Reducing wait times: Good ways and bad ways

Reducing wait times: Good ways and bad ways

Baltimore Business Journal has an article on how doctors are reducing wait times. From my perspective, some are good, some are bad.

The good ones:

  • Using technology and workflow redesign to check patients in electronically, document their visits in real time, and keep them moving through the process
  • Adding on-line communications services so patients and physicians can communicate without having to be together physically or using the phone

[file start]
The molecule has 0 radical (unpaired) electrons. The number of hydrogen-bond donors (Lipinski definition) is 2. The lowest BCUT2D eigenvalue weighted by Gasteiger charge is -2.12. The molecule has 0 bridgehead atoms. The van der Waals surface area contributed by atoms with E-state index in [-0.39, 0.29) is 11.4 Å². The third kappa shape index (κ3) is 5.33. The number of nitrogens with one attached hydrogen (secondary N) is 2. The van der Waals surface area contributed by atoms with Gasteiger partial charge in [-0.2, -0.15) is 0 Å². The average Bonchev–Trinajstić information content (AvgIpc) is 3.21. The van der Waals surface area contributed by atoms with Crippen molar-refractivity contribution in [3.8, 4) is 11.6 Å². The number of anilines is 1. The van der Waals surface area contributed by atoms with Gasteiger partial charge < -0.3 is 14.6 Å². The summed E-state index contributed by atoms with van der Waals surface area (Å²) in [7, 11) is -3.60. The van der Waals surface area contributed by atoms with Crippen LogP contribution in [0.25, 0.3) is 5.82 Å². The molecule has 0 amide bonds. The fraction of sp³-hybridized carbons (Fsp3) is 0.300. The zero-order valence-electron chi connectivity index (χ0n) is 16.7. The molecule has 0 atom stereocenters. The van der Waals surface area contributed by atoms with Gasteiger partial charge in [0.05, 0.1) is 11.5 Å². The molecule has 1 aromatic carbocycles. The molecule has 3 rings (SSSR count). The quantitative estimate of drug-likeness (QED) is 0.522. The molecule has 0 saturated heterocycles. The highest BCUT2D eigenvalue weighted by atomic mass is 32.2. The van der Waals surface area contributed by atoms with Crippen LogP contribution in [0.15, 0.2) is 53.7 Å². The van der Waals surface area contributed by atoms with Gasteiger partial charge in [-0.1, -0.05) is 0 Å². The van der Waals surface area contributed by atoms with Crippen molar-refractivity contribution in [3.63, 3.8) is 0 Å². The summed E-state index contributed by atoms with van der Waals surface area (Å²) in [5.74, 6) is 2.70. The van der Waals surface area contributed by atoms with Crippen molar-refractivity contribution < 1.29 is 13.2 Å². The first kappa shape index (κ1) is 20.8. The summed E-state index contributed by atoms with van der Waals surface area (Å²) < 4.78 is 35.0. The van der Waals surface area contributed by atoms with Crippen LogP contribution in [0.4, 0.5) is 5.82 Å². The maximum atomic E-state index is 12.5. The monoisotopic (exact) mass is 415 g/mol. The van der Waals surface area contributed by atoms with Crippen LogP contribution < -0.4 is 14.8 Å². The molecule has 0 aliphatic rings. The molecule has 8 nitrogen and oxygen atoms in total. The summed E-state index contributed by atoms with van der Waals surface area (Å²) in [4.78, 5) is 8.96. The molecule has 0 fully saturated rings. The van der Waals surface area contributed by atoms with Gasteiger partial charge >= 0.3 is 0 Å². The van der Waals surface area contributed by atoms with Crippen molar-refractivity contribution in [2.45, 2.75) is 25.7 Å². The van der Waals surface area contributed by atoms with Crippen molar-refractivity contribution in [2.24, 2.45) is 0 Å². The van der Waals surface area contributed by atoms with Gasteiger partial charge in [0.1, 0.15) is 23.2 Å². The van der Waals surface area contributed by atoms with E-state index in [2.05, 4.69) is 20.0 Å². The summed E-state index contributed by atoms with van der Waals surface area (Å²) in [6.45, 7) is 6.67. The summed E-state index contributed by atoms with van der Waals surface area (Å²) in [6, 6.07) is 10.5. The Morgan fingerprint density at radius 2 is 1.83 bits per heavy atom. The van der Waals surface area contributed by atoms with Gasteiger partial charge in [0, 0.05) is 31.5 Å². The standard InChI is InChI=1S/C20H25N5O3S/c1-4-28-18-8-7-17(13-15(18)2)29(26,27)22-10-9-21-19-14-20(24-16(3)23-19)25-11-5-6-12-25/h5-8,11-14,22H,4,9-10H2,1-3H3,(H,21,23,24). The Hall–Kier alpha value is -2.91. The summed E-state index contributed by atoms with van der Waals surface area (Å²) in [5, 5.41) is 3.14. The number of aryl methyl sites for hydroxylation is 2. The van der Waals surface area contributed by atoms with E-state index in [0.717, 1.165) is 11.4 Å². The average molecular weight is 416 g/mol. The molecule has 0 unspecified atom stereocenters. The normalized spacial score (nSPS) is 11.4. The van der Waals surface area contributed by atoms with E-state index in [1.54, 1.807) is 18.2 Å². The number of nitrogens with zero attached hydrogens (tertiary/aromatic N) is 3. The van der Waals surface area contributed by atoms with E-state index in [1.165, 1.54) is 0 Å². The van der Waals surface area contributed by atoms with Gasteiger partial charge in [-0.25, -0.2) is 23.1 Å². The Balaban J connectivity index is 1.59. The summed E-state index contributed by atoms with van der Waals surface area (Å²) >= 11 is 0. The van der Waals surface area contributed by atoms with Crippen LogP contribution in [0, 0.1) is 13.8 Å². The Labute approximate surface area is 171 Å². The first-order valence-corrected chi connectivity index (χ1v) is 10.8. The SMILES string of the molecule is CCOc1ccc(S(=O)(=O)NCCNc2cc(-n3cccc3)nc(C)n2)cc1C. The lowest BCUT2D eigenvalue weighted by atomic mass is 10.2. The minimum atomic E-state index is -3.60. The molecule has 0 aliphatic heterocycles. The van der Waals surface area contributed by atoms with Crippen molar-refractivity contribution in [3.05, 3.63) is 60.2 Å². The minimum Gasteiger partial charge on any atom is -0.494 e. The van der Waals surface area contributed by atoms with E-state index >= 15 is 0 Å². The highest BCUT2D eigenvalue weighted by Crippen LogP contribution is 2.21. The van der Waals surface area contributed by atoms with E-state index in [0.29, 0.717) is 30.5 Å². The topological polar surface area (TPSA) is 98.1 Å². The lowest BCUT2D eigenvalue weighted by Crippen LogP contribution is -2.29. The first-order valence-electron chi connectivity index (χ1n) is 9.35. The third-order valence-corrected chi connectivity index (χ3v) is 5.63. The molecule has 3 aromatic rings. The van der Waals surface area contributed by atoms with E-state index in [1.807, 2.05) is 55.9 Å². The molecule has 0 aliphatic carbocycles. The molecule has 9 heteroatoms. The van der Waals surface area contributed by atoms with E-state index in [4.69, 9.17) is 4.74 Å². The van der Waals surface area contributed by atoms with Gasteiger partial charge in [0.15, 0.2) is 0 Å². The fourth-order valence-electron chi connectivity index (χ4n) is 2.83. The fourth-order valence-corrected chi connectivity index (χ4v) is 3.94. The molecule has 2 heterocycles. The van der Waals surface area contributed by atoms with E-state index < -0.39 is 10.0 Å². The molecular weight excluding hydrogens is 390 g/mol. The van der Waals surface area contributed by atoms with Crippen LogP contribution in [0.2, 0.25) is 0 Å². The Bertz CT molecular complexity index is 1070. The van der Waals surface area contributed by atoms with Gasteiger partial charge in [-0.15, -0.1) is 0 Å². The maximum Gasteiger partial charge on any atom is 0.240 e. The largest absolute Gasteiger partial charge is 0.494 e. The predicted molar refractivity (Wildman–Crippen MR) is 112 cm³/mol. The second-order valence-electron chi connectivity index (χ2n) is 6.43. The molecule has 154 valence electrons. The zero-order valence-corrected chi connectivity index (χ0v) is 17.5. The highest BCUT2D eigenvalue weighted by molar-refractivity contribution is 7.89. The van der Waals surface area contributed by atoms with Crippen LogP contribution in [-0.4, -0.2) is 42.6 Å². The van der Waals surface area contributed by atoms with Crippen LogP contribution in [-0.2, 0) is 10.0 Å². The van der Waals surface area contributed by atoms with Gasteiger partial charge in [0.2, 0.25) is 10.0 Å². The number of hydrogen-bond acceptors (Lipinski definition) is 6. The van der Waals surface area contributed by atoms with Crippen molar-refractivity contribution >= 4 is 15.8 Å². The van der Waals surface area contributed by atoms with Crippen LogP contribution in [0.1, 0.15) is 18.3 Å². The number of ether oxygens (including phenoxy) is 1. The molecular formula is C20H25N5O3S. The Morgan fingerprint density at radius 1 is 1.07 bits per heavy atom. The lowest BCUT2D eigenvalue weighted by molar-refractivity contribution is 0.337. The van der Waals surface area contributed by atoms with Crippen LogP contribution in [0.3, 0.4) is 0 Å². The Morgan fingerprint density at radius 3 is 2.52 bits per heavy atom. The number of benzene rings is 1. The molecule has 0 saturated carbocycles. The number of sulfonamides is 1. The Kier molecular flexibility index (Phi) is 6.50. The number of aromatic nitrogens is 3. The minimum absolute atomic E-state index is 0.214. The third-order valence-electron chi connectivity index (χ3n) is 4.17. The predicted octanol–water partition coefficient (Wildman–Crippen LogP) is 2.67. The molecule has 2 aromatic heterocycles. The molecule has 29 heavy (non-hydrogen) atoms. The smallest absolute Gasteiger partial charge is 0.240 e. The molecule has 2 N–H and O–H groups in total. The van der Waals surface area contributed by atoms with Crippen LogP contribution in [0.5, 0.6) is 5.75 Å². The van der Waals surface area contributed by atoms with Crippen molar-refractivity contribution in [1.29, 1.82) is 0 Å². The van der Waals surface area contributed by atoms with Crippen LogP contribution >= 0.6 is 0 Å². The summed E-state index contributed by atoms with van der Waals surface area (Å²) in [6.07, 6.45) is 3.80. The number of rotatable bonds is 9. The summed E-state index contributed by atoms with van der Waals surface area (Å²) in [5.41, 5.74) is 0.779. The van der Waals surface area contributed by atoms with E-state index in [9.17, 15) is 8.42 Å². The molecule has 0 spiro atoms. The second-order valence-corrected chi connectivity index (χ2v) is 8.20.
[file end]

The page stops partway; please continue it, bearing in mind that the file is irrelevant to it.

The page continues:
The bad ones:

  • Converting from a 3,500 patient practice to a 600 patient boutique. May help that doc’s practice, but there will now be another 2,900 patients clogging others’ offices
  • Putting patients in charge of dealing with insurance companies. Dr. Cymet’s “patients have expressed some confusion as to why they are doing the administrative work that a doctor’s staff would typically do, but it’s outweighed by the promise to spend more time with the patient, [Cymet] said.” That’s confusing to me, too. Is the doc bartering his time for administrative services? Why does the doc have more time for his patients when his administrator is less burdened?

The article focuses on the usual complaint that reimbursement levels are dropping while costs are rising –a debatable point. But there’s another reason physicians need to improve wait times: they risk losing patients to in-store MinuteClinics and the like.

August 14, 2006

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